“The path to more diverse technical talent” report by Harvard Business Review Analytic Services and sponsored by Karat is now available. Read it here.
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On October 2nd, more than 200 talent acquisition, HR, and D&I leaders gathered in New York City for Indeed Explore. The theme of the event was the “Search for Greatness.” This is particularly relevant as many companies are starting to remove tangible barriers to great careers and career growth — such as the college degree requirement which Indeed themselves recently removed. Leading companies know they will only be successful in finding great talent they need to compete if they remove intangible barriers, like the idea of “cultural fit”, and instead focus on skill.
Companies eager to create a culture of equity and inclusiveness, in which all candidates and employees have a equal chance to succeed based on their skills and performance, often turn to D&I programs. To help leaders along their journey, Indeed invited our D&I Leader, Portia Kibble Smith, Sal Mendoza VP of D&I at NBC Universal, and Jason Rosario Head of D&I at Oath to share what they’ve learned about creating company cultures that embrace diversity and how to succeed in being inclusive.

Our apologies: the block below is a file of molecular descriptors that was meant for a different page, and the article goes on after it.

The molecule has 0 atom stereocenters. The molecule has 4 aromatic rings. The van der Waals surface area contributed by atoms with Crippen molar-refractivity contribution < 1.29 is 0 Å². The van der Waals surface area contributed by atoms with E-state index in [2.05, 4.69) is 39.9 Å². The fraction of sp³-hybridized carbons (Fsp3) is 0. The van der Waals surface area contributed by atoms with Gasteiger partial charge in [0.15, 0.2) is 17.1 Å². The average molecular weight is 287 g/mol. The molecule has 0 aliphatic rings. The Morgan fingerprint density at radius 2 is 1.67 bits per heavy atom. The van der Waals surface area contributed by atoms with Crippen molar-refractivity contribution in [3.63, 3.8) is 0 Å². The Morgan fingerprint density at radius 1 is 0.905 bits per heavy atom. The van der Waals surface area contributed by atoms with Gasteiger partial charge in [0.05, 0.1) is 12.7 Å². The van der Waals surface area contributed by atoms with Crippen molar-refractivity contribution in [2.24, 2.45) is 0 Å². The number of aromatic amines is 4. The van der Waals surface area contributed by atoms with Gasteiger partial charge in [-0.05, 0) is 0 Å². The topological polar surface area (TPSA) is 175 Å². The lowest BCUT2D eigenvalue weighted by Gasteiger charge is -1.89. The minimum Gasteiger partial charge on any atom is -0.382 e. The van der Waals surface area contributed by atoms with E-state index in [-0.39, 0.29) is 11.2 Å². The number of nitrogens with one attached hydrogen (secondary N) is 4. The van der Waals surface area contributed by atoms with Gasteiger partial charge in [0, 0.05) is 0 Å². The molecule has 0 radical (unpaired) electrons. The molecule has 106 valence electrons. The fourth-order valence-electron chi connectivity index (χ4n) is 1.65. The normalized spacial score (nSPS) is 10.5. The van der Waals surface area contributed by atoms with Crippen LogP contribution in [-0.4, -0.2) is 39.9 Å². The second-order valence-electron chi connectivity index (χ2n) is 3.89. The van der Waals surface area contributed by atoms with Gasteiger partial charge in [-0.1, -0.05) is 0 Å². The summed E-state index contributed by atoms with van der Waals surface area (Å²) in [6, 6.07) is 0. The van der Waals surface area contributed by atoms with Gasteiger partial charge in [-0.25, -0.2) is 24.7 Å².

Read on for the key discussion topics and learnings from the session.
Portia Kibble Smith recommends an approach that she has used in her 30 years as a corporate recruiter: she encourages companies to take down the walls and offer candidates the opportunity to experience “a day in the life.” This is particularly important for early career candidates or interns entering technical roles — most of which may require them to move to a larger city like San Francisco, Seattle, or New York:
“Oftentimes children of color are not encouraged to move out of their environment. So they are hesitant to apply for jobs that are lucrative but require them to move.
Take down the walls. Provide opportunities for them to ask basic questions about interacting with their team members. Provide suggestions on neighborhoods to live in and the parts of the city they can find cultural activities along with religious institutions and personal grooming expectations — all of this matters and decreases fear of change.”
Prepare to go beyond diversity in race and gender. Talent leaders should start talking about neurodiversity. In a few short years, 35% of the workforce will be neurodiverse — this means having Autism, ADHD, dyslexia, or a similar disorder. Harvard Business Review has argued that this will be a competitive advantage for companies that embrace it.
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